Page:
UK Politics

Older cattle travel restrictions in BSE safeguard

Cow on a farm in Scotland
Image caption The industry had worked hard to regain its good reputation, the agriculture minister said.

Ministers are to restrict the movement of the 53,000 UK cattle born or reared before August 1996 to stop any infected with BSE from entering the food chain.

Farmers will need a licence if they want to transport them, Agriculture minister Jim Paice said.

A probe found isolated cases of illegal trade in such animals for slaughter.

Ministers said controls to prevent such animals entering the food chain were "already strong" and the move should be seen as an "extra precaution".

Since the BSE crisis of the mid-1990s, it has been illegal to slaughter pre-1996 animals for food and specified risk material, such as brain and spinal cord, is removed from all animals after they are killed.

In addition, all cattle aged over four years are tested for BSE after slaughter and only those found to be negative are allowed into the food chain.

But last month a cattle dealer in Cumbria was jailed for 10 months for sending an over-age animal to slaughter for food and deliberately seeking to alter its identity to make it eligible for human consumption.

The offence was spotted by a vet at the abattoir concerned and reported to trading standards officials.

Government officials are currently looking into whether there could be any other incidences of illegal activity and are believed to be focusing on one case in particular.

Of the nine million cattle in the UK, about 53,000 were born before 1 August 1996 - 34,000 of these in England, 11,000 in Scotland, 8,000 in Wales and 3,660 in Northern Ireland.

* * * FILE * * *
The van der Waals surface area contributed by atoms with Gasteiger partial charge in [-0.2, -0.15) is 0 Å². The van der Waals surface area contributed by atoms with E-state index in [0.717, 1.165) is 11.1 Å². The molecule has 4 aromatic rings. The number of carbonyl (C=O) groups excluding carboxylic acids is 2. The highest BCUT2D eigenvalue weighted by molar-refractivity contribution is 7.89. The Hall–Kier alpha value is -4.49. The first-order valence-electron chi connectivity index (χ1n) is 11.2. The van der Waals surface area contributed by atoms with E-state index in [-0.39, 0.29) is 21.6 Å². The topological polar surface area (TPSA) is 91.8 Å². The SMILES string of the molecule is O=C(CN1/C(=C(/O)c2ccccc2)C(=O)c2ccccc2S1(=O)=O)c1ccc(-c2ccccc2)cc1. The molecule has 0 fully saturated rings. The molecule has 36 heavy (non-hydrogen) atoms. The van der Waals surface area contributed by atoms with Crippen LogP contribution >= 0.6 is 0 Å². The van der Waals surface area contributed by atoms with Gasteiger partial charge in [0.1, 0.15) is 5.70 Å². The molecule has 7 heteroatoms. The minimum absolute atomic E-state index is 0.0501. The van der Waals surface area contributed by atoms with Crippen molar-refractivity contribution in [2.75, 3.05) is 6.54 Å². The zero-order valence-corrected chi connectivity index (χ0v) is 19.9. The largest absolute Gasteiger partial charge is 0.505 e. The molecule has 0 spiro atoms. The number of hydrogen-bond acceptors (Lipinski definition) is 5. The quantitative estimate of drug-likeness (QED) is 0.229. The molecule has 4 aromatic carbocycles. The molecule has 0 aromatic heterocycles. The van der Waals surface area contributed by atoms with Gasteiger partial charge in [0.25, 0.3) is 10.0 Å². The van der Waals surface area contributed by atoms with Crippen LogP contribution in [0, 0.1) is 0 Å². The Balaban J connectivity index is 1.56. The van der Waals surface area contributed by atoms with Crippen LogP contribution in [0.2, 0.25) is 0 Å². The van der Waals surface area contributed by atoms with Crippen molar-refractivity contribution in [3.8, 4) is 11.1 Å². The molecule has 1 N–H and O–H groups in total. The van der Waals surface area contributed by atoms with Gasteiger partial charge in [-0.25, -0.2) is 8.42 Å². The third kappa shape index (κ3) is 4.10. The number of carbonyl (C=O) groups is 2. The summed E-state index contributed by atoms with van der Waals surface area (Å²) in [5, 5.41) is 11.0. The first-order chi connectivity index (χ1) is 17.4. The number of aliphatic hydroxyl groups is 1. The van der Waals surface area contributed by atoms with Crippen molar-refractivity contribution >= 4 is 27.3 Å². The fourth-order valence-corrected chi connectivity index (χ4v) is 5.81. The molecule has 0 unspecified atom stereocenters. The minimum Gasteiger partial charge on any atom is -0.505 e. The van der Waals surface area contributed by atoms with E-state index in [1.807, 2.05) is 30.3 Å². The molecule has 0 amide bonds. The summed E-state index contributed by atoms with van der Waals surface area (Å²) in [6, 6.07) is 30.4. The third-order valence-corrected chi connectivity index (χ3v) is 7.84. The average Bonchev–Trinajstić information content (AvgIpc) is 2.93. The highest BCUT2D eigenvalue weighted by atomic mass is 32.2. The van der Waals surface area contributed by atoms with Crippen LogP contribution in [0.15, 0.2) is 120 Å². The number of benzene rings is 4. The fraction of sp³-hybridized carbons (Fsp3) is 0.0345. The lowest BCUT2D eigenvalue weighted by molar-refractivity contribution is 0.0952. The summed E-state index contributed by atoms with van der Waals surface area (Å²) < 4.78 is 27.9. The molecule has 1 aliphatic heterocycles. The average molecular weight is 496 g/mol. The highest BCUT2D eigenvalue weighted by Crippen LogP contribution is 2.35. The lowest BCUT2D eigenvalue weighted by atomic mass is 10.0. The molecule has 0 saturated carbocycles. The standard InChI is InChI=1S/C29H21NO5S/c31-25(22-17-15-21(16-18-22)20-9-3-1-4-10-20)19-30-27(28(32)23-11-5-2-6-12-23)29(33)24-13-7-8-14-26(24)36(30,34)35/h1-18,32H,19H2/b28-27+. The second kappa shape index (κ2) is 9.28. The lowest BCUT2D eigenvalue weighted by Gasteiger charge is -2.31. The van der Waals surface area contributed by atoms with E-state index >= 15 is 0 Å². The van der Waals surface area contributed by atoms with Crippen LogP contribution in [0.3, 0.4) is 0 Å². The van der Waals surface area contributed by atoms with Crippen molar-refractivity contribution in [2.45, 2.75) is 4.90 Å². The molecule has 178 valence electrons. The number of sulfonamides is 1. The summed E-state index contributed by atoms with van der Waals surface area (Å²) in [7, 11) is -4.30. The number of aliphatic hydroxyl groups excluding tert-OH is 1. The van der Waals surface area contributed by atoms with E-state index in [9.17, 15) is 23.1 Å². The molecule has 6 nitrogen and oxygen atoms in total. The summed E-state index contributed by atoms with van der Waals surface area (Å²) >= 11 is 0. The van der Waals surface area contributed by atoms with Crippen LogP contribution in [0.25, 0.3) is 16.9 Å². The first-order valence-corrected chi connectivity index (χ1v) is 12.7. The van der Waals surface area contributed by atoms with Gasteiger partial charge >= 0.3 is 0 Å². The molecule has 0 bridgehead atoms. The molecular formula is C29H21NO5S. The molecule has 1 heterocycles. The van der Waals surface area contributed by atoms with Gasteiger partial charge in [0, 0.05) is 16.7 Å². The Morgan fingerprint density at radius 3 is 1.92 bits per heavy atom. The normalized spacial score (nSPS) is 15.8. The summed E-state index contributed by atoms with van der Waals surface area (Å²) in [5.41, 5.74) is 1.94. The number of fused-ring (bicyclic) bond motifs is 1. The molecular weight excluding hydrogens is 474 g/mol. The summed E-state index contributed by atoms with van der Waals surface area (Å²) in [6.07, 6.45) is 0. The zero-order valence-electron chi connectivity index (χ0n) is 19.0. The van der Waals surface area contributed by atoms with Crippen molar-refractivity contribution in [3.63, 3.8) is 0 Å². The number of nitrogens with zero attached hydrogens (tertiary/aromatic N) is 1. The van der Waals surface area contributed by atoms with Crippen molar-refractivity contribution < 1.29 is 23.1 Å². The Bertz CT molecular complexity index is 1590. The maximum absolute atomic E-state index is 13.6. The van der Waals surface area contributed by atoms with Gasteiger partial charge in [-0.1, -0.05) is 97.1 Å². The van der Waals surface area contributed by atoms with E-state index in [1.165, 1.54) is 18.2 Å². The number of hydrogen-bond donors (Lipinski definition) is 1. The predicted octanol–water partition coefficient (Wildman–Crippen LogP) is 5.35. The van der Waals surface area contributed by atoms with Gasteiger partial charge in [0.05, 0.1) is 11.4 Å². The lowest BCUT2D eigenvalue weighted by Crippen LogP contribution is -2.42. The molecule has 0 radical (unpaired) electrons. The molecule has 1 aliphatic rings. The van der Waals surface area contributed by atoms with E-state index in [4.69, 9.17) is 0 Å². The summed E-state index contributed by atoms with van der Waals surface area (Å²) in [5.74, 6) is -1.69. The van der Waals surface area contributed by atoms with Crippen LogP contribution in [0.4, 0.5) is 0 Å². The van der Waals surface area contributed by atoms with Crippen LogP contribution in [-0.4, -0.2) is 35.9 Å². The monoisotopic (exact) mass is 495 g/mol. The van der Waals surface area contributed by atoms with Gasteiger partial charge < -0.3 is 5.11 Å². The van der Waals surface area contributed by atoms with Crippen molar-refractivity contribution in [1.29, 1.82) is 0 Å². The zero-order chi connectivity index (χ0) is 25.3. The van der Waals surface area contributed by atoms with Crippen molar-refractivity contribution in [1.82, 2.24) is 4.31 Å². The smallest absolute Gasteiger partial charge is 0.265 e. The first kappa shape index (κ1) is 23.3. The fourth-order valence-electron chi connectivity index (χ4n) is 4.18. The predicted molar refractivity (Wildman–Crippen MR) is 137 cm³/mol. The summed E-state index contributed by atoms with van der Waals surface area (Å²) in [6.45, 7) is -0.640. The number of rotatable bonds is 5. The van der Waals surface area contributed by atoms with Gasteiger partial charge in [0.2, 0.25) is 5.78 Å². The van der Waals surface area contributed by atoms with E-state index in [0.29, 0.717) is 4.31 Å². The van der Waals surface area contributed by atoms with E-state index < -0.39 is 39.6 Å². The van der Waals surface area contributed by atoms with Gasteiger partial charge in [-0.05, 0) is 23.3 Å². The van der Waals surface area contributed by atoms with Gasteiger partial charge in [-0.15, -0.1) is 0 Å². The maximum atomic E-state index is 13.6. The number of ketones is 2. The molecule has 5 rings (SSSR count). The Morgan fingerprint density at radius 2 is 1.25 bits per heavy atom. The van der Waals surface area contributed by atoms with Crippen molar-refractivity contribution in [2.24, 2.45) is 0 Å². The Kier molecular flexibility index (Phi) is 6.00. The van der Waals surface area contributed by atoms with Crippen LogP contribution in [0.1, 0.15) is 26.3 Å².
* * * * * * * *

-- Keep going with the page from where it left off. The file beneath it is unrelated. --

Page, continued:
'Good reputation'

In future, no licences will be given to farmers to move these cattle to market or through dealers.

Farmers will need permission to move cattle from their holdings, likely to be granted in special circumstances such as when they are moving properties.

Agriculture minister Jim Paice said he regretted the need to impose additional restrictions but they were necessary due to the "illegal activity by a few individuals".

"The industry has worked hard over the years to ensure British beef regained the good reputation it deserves, both home and abroad," he said. "We want to maintain this reputation so it is sensible to introduce the extra safeguard.

"It should not have much impact on most cattle keepers but it will give us additional confidence that these animals do not enter the food chain."

About 20% of cattle aged over 14 die each year. Government officials said the number of pre-1996 cattle was "declining steadily in line with expectations".

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